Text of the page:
PN Review Print and Online Poetry Magazine
Most Read... Rebecca WattsThe Cult of the Noble Amateur
(PN Review 239)
Mark FordLetters And So It Goes
Letters from Young Mr Grace
(aka John Ashbery)

(PN Review 239)
Kei Millerthe Fat Black Woman
In Praise of the Fat Black Woman & Volume

(PN Review 241)
Henry Kingon Toby Martinez de las Rivas
(PN Review 244)
Eavan BolandA Lyric Voice at Bay
(PN Review 121)
Vahni CapildeoOn Judging Prizes, & Reading More than Six Really Good Books
(PN Review 237)
Next Issue Jen Schmitt on Ekphrasis Rachel Hadas on Text and Pandemic Kirsty Gunn Essaying two Jee Leong Koh Palinodes in the Voice of my Dead Father Maureen Mclane Correspondent Breeze
Poems Articles Interviews Reports Reviews Contributors
PNR 250 Poetry Archive Banner
Monthly Carcanet Books
PN Review Blog

This report is taken from PN Review 89, Volume 19 Number 3, January - February 1993.

Twenty Years in Exile Roger Burford Mason
'The only true exile is the writer who lives in his own country.'

Julio Cortázar's words have been much in mind in Toronto recently, where Barry Callaghan's literary quarterly, Exile, celebrated twenty years a-publishing in September, with a birthday party, the publication of a three-volume overview of Exile's first twenty years, and a reading by Exile alumni which featured Margaret Atwood, Susan Musgrave, John Montague and Austin Clarke.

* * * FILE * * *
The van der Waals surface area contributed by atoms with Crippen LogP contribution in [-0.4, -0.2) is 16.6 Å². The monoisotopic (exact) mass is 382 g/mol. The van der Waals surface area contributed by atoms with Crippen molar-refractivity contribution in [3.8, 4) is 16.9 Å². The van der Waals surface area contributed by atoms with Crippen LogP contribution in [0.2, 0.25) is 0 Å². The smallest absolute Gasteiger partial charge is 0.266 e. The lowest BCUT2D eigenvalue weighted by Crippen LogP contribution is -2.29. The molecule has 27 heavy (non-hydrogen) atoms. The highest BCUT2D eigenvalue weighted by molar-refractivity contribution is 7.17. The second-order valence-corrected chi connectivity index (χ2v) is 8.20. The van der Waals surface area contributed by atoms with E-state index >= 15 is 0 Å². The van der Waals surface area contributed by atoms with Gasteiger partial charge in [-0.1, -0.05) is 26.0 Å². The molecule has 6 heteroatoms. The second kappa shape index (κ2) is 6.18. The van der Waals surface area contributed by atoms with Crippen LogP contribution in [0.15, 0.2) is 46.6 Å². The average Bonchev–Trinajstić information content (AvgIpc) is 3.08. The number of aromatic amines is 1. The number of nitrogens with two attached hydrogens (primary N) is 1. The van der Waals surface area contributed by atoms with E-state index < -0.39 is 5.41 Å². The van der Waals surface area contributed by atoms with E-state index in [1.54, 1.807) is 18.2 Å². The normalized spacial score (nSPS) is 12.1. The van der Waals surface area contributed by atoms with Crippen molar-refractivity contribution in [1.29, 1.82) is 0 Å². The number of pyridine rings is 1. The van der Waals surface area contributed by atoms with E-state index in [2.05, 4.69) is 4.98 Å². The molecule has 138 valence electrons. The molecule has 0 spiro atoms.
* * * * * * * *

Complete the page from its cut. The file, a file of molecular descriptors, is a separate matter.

Callaghan, son of the Canadian writer Morley Callaghan, started Exile in 1972 when he relinquished one of Toronto's best literary jobs as literary editor of the now-defunct Toronto Telegram.

'I was teaching at the university at the same time and Harry Crowe, the dean of the English faculty, who was my boss there, asked me how I intended to fill all of my suddenly-acquired free time. I don't know why, but I said to him, "How would you like to have one of the best literary quarterlies in the world?" and he offered to stake me out in starting one. That's how Exile began, as an accident. That "one of the best" incidentally, is an old trick. It allows me to say, "Well, yes, Paris Review is, with Exile, one of the best . . . etcetera," and no-one can get offended!'

Callaghan was able to draw upon the huge network of writers, authors and critics he had established at the TeIly, as it was affectionately known (and still is, though it is dead since ...


Searching, please wait... animated waiting image